It's good to have friends in high places -- or at least in the middle infield.
In 2011, Springfield's Kolten Wong became the first second baseman drafted by the St. Louis Cardinals in the opening round in 25 years. But the University of Hawaii product might not be where he is without the intervention of his former college teammate and current double play partner, Greg Garcia.
"My first year in Spring Training they asked me about Kolten when he was still in school and I told them, 'Great baseball player, great guy, hard worker,'" Garcia recalled. "So I knew they had interest in him. Then I saw he went in the first round and I couldn't be happier for him."
Garcia split time between second base and shortstop at Rookie ball in 2010 and during two Class A stops last year, but was glad to slide to short full time at Springfield to make way for his one-time college teammate. And Wong was glad to see a familiar face when he arrived at Double-A to start this year after just 47 games with Quad Cities last season.
"The first day we got to Springfield we were kind of like, 'Wow, we're actually going to get to be able to play with each other on the same field,'" said Wong, the No. 4 prospect in the Cardinals system.
Both players said it didn't take long to get back in the groove.
"Once we got back to it and got to playing, we kind of remembered how each person was and reacting to balls and what we could get to and couldn't," Wong said. "It actually helped us make a lot more plays."
Garcia hit .284 his first two seasons and played his way to Springfield while Wong was already seen as a fast-moving prospect thanks in large part to his hitting. He was impressive as MVP of the wood-bat Cape Cod League before his final year at Hawaii, then hit .378 last spring.
"I had a good summer ball at the Cape, and the year before that I played for Team USA," said Wong, whom the Cardinals took 23rd overall in the 2011 Draft. "I guess they had an idea that I could handle the wooden bat decently well to allow me to play with them and skip [Class A Advanced] like I did."
With Wong's numbers and ability, somebody was going to draft him. It just might not have been St. Louis without Garcia's input.
"I talked to him about it," Wong said. "And he said they were asking about me during Spring Training and he put in a good word, and I guess I fit what they were looking for."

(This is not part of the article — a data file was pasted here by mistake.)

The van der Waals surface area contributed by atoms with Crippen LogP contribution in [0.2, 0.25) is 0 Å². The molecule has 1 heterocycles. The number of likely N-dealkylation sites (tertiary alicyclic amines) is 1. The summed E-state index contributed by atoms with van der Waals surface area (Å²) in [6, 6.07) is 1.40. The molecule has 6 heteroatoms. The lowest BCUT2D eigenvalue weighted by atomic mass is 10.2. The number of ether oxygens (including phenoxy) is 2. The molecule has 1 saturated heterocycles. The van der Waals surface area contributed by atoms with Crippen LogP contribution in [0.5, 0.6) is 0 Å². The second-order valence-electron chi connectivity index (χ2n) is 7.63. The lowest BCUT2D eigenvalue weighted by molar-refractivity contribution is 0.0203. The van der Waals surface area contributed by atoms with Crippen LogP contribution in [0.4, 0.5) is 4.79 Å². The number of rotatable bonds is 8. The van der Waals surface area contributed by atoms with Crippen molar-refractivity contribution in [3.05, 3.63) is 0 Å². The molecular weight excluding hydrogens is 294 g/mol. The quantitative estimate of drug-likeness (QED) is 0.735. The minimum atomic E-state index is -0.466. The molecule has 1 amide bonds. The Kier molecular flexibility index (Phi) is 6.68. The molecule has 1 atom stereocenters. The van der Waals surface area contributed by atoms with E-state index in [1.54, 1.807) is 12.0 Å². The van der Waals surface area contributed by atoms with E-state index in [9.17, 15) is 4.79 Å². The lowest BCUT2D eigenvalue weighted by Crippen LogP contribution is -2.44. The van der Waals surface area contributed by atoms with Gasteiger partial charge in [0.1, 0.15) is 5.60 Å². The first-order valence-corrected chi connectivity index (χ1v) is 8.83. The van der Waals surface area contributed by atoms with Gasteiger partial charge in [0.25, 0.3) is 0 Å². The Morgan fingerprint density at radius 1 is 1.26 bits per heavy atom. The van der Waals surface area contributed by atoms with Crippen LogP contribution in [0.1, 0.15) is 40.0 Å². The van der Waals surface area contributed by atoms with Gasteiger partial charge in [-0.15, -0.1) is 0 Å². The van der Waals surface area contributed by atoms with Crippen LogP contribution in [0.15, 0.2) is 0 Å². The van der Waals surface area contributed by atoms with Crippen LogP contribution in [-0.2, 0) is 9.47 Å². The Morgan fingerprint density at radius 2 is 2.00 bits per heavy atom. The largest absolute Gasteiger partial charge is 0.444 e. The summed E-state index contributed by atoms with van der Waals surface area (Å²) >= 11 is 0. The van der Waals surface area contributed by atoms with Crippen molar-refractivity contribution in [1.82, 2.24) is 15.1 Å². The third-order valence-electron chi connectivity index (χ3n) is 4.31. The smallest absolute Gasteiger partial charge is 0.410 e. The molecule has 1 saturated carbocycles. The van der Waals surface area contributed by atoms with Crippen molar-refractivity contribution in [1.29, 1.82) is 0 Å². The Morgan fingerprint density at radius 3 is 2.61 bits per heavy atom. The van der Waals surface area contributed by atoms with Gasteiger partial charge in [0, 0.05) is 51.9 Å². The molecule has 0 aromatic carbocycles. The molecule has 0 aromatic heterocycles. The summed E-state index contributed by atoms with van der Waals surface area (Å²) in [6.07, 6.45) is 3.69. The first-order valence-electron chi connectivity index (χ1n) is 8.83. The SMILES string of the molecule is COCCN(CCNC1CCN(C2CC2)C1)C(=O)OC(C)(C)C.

Not since Luis Alicea have the Cards made a second baseman a first-round pick, and Wong hasn't disappointed. He batted .335 with five homers and 25 RBIs last year while helping Quad Cities to the Midwest League Championship. Wong has hit above .300 for most of this season.
Wong is a line-drive hitter with some power who can also bunt and work the count. And though he only switched to second from catcher and outfield a couple years ago, Wong is a plus fielder, a quality that shouldn't suffer with Garcia on the left side.
"I thought maybe somewhere down the road we might be able to be teammates again, so it's been real fun," Garcia said.
Profar, so good: Texas Rangers top prospect Jurickson Profar was hitless for the second time in three games last Wednesday but walked against Tulsa to extend his on-base streak to 41 games, best in all of pro baseball. The shortstop added two hits Thursday, two more Friday and one each Saturday and Sunday to run the streak to 45.
Ripple effect: Arkansas Travelers hitting coach Francisco Matos was promoted to Triple-A Salt Lake to replace Jim Eppard, who was called up to the Los Angeles Angels to replace Mickey Hatcher. With three seasons in Arkansas, Matos had been the team's longest-tenured hitting coach since Arkansas affiliated with the Angels in 2001.
Freiman remains: San Antonio teammates Cody Decker and Nathan Freiman were battling for the league home run lead prior to Decker's promotion to Triple-A Tucson last week. Decker and Freiman have 14 Texas League blasts apiece, while Wil Myers, recently promoted from Northwest Arkansas, has 13.